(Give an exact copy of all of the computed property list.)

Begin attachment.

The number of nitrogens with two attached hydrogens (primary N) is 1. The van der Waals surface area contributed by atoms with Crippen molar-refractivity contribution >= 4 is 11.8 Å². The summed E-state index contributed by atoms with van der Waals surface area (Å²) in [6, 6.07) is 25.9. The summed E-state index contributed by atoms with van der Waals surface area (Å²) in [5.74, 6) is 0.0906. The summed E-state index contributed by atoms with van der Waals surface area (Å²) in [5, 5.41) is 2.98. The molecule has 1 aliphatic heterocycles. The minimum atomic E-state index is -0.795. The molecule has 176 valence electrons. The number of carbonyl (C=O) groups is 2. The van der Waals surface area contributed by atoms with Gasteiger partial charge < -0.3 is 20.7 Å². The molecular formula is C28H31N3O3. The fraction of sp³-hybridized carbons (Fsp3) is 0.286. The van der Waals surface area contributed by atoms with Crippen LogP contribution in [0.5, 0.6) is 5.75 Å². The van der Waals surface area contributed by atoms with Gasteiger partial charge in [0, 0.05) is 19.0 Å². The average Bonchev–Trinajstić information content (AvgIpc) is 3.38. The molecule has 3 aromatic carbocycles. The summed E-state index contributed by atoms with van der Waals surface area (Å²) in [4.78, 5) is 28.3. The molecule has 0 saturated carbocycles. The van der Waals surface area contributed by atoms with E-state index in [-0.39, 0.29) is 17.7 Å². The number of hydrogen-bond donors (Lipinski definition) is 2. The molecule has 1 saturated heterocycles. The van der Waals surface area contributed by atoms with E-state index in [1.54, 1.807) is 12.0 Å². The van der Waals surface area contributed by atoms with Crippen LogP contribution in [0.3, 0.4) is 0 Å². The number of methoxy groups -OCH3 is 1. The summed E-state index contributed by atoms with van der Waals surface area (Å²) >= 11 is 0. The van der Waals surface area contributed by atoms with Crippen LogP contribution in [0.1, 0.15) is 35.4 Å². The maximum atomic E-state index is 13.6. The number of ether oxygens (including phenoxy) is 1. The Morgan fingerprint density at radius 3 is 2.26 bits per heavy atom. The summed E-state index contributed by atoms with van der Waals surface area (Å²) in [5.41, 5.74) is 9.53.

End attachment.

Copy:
The number of nitrogens with two attached hydrogens (primary N) is 1. The van der Waals surface area contributed by atoms with Crippen molar-refractivity contribution >= 4 is 11.8 Å². The summed E-state index contributed by atoms with van der Waals surface area (Å²) in [6, 6.07) is 25.9. The summed E-state index contributed by atoms with van der Waals surface area (Å²) in [5.74, 6) is 0.0906. The summed E-state index contributed by atoms with van der Waals surface area (Å²) in [5, 5.41) is 2.98. The molecule has 1 aliphatic heterocycles. The minimum atomic E-state index is -0.795. The molecule has 176 valence electrons. The number of carbonyl (C=O) groups is 2. The van der Waals surface area contributed by atoms with Gasteiger partial charge < -0.3 is 20.7 Å². The molecular formula is C28H31N3O3. The fraction of sp³-hybridized carbons (Fsp3) is 0.286. The van der Waals surface area contributed by atoms with Crippen LogP contribution in [0.5, 0.6) is 5.75 Å². The van der Waals surface area contributed by atoms with Gasteiger partial charge in [0, 0.05) is 19.0 Å². The average Bonchev–Trinajstić information content (AvgIpc) is 3.38. The molecule has 3 aromatic carbocycles. The summed E-state index contributed by atoms with van der Waals surface area (Å²) in [4.78, 5) is 28.3. The molecule has 0 saturated carbocycles. The van der Waals surface area contributed by atoms with E-state index in [-0.39, 0.29) is 17.7 Å². The number of hydrogen-bond donors (Lipinski definition) is 2. The molecule has 1 saturated heterocycles. The van der Waals surface area contributed by atoms with E-state index in [1.54, 1.807) is 12.0 Å². The van der Waals surface area contributed by atoms with Crippen LogP contribution in [0.3, 0.4) is 0 Å². The number of methoxy groups -OCH3 is 1. The summed E-state index contributed by atoms with van der Waals surface area (Å²) >= 11 is 0. The van der Waals surface area contributed by atoms with Crippen LogP contribution in [0.1, 0.15) is 35.4 Å². The maximum atomic E-state index is 13.6. The number of ether oxygens (including phenoxy) is 1. The Morgan fingerprint density at radius 3 is 2.26 bits per heavy atom. The summed E-state index contributed by atoms with van der Waals surface area (Å²) in [5.41, 5.74) is 9.53.